This proved to be one of many situations I would encounter in my life where at times it almost seemed that my disability wasn’t always a negative thing, or rather, my disability wouldn’t always have to be something that would hold me back.

At the age of twenty one I began a degree. I had been taking my medication for four years at this point and I’d been free of alcohol for the entire time. Despite having a regular job and working with good people, the lack of a cigarette in one hand and a pint in the other made me feel ill at ease in a pub and I was a rather solitary figure. As the summer passed and my degree approached I decided that to get the best experience from my three years at college, it would be worth drinking again. (I felt this way until maybe two months into my second year, when the combination of a lack of funds, an increase in my work load and an increase in my weight led to me very nearly drying up again!)

Rather surprisingly I proceeded through the course without my tumour really coming into play very much at all. I experienced no seizures during lectures or seminars and taking my tablets was second nature. In fact I still believe there were students on my degree who believed that I wore that “Medic Alert” tag as some kind of fashion item.

I continued on to do an MA in September of 2001 and all was moving on very well. I had moved out and after years of shared houses I was finally in my own place in the centre of the city, I could reach everywhere on foot and was thus never reminded that I would never be able to drive.

Unfortunately some months later I began to experience frequent bouts of ‘speech arrest’ and a series of seizures in the summer led to me moving back home and the radiotherapy offered to me way back in 1993 was now a necessity. It began in November 2002 and what I imagined to be an horrific experience over Christmas turned out to be a strangely pleasant one. Returning every weekday for six weeks, including Christmas Eve and New Year’s Eve, the place almost became a club. I would see patients each day and without any words somehow became friends with them. A collection of people of all ages and backgrounds, people you would walk past in the street and, with me being a shaven headed man of some size, maybe even fear. Yet we were all bought together with a common need and hope. I couldn’t help but be in some way inspired by this positive feeling and a general belief that all would be well in the end.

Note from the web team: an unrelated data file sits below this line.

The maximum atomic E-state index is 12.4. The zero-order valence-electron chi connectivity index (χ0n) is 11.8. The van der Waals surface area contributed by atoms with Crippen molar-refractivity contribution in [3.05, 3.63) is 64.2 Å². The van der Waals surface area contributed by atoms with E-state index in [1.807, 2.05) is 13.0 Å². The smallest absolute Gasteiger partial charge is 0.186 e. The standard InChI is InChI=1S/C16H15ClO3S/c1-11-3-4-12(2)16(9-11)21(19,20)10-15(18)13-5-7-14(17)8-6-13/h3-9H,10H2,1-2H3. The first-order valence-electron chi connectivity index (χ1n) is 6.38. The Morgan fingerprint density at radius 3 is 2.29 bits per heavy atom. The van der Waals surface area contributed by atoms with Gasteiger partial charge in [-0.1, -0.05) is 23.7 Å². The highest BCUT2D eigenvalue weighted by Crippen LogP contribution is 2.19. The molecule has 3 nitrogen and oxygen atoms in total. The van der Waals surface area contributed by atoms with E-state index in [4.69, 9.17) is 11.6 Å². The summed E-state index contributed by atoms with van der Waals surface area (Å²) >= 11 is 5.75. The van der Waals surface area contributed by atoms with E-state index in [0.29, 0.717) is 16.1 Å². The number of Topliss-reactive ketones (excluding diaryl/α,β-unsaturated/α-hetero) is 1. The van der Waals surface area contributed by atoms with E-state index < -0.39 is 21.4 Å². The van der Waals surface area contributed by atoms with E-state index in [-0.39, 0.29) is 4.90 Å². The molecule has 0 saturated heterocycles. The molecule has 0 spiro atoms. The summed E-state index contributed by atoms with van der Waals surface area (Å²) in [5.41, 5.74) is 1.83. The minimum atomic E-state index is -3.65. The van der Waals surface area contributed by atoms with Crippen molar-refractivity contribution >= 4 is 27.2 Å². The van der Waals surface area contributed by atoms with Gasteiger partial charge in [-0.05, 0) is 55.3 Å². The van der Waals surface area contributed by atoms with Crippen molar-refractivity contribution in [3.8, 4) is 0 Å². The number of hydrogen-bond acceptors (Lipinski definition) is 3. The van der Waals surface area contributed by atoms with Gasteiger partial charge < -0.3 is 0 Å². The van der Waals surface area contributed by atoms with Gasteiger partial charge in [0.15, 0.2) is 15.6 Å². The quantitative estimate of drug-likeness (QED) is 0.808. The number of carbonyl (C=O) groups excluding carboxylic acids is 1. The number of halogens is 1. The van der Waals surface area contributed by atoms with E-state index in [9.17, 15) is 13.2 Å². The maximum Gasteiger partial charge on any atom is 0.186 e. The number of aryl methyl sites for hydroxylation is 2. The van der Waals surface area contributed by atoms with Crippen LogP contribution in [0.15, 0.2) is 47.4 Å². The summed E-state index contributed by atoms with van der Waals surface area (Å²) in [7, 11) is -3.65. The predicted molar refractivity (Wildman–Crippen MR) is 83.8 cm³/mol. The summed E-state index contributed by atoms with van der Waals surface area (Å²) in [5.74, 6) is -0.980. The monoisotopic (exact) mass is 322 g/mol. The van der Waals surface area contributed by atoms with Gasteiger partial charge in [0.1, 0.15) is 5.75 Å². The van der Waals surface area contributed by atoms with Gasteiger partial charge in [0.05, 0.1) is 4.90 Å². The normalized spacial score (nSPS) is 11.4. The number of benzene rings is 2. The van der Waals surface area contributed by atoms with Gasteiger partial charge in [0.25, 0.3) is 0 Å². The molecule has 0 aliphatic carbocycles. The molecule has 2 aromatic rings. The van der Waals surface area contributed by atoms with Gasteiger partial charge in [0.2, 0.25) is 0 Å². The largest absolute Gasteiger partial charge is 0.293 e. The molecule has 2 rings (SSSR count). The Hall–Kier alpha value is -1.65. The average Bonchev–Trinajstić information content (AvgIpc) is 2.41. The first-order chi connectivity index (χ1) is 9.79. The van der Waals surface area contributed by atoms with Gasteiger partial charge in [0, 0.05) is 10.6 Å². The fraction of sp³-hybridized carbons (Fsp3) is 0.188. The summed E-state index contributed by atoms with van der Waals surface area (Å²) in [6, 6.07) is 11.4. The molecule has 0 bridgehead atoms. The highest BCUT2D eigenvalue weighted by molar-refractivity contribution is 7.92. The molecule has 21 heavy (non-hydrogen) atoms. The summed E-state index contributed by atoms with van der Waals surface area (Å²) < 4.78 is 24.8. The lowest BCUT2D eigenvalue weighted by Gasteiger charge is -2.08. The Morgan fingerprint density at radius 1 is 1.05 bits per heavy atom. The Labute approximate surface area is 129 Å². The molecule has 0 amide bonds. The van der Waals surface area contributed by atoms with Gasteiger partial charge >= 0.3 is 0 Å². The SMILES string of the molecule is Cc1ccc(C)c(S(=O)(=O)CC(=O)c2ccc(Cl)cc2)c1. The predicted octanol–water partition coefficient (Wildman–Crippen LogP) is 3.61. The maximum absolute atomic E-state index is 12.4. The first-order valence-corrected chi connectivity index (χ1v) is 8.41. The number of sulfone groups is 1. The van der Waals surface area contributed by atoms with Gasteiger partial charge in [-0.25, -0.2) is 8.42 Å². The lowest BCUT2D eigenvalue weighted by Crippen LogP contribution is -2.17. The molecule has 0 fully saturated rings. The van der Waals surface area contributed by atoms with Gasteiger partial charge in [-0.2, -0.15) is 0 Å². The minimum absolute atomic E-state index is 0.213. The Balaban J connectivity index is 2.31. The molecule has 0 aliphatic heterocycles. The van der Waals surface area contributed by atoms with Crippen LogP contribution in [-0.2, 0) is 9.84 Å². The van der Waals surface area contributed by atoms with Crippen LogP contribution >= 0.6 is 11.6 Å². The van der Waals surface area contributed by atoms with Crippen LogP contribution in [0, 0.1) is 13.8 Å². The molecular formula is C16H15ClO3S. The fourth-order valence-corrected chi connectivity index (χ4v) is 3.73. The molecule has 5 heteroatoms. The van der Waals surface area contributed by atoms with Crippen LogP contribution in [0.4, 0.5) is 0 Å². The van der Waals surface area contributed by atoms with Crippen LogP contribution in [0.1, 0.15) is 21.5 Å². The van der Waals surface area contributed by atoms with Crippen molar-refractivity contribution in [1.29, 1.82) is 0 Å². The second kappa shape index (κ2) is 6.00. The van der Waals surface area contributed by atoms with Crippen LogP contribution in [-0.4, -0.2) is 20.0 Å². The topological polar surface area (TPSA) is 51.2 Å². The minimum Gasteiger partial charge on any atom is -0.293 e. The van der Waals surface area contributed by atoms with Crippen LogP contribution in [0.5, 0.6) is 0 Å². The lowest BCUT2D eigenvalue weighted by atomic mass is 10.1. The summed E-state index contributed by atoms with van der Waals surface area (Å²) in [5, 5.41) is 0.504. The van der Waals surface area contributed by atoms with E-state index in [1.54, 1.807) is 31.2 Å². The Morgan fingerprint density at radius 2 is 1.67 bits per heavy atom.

My radiotherapy ended in mid January of 2003 and the lack of memory I was warned of soon kicked in and when I look back to that year I barely remember anything from it. All I do recall is that I felt better after the radiotherapy and it was all worthwhile.

By mid 2004 I had completed my now extended MA and was looking to finally get myself writing and one day have a play on a stage or a movie on a screen. I spent much of 2005 with my head down, sending work here and there, receiving the occasional email, ‘good but not good enough’ being the general view. With friends and family being wonderfully supportive I kept my chin up and persisted, and I entered 2006 thinking that this would be that year I would finally get somewhere. Not only would I enter my thirties, I would also enter a new phase with my writing where directors and actors, not friends and family, would read my words.

However, as the year went on I once again began to experience more seizures and suffer again from more frequent bouts of ‘speech arrest’. As radiotherapy is a ‘one time only’ treatment I was now introduced to chemotherapy and this began on July 18th, 2006. This was a year where the challenge was meant to involve me making it as a writer. The challenge now was to battle away through nine months of feeling tired at the top of a flight of stairs, of being unable to walk the dogs in the New Forest, and of having…….to pause…….when speaking…..because I would…..get out of breath… quickly. A scan after twelve weeks revealed that the chemotherapy was working. In a bizarre way it was now a challenge to enjoy.